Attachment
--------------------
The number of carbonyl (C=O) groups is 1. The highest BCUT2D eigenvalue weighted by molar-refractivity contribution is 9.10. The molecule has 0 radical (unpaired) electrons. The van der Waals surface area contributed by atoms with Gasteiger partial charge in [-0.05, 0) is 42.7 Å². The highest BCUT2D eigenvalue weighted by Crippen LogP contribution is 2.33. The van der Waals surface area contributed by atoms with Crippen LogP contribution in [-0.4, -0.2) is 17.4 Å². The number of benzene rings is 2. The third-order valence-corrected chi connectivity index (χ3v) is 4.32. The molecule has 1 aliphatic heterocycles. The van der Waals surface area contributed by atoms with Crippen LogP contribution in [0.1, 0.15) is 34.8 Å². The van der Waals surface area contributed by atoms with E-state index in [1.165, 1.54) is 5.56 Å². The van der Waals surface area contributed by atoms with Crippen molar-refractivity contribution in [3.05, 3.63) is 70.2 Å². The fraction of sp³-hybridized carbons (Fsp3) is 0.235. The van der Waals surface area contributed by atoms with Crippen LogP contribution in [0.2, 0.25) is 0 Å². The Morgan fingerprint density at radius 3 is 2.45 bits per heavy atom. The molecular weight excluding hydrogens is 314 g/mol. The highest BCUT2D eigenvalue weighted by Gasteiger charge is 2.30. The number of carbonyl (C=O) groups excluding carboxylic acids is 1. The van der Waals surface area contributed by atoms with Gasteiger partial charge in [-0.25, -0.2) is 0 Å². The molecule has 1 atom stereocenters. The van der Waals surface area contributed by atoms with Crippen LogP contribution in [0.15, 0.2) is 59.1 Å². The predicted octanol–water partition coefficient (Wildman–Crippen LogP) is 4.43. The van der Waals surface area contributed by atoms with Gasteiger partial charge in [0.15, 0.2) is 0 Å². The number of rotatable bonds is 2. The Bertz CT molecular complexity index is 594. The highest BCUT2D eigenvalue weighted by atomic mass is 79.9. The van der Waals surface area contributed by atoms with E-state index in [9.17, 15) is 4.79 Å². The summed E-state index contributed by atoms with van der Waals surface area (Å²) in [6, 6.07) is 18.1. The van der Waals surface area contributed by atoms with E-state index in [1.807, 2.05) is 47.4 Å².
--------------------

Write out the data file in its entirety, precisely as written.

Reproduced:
The number of carbonyl (C=O) groups is 1. The highest BCUT2D eigenvalue weighted by molar-refractivity contribution is 9.10. The molecule has 0 radical (unpaired) electrons. The van der Waals surface area contributed by atoms with Gasteiger partial charge in [-0.05, 0) is 42.7 Å². The highest BCUT2D eigenvalue weighted by Crippen LogP contribution is 2.33. The van der Waals surface area contributed by atoms with Crippen LogP contribution in [-0.4, -0.2) is 17.4 Å². The number of benzene rings is 2. The third-order valence-corrected chi connectivity index (χ3v) is 4.32. The molecule has 1 aliphatic heterocycles. The van der Waals surface area contributed by atoms with Crippen LogP contribution in [0.1, 0.15) is 34.8 Å². The van der Waals surface area contributed by atoms with E-state index in [1.165, 1.54) is 5.56 Å². The van der Waals surface area contributed by atoms with Crippen molar-refractivity contribution in [3.05, 3.63) is 70.2 Å². The fraction of sp³-hybridized carbons (Fsp3) is 0.235. The van der Waals surface area contributed by atoms with Crippen LogP contribution in [0.2, 0.25) is 0 Å². The Morgan fingerprint density at radius 3 is 2.45 bits per heavy atom. The molecular weight excluding hydrogens is 314 g/mol. The highest BCUT2D eigenvalue weighted by Gasteiger charge is 2.30. The number of carbonyl (C=O) groups excluding carboxylic acids is 1. The van der Waals surface area contributed by atoms with Gasteiger partial charge in [-0.25, -0.2) is 0 Å². The molecule has 1 atom stereocenters. The van der Waals surface area contributed by atoms with Crippen LogP contribution in [0.15, 0.2) is 59.1 Å². The predicted octanol–water partition coefficient (Wildman–Crippen LogP) is 4.43. The van der Waals surface area contributed by atoms with Gasteiger partial charge in [0.15, 0.2) is 0 Å². The number of rotatable bonds is 2. The Bertz CT molecular complexity index is 594. The highest BCUT2D eigenvalue weighted by atomic mass is 79.9. The van der Waals surface area contributed by atoms with E-state index in [9.17, 15) is 4.79 Å². The summed E-state index contributed by atoms with van der Waals surface area (Å²) in [6, 6.07) is 18.1. The van der Waals surface area contributed by atoms with E-state index in [1.807, 2.05) is 47.4 Å².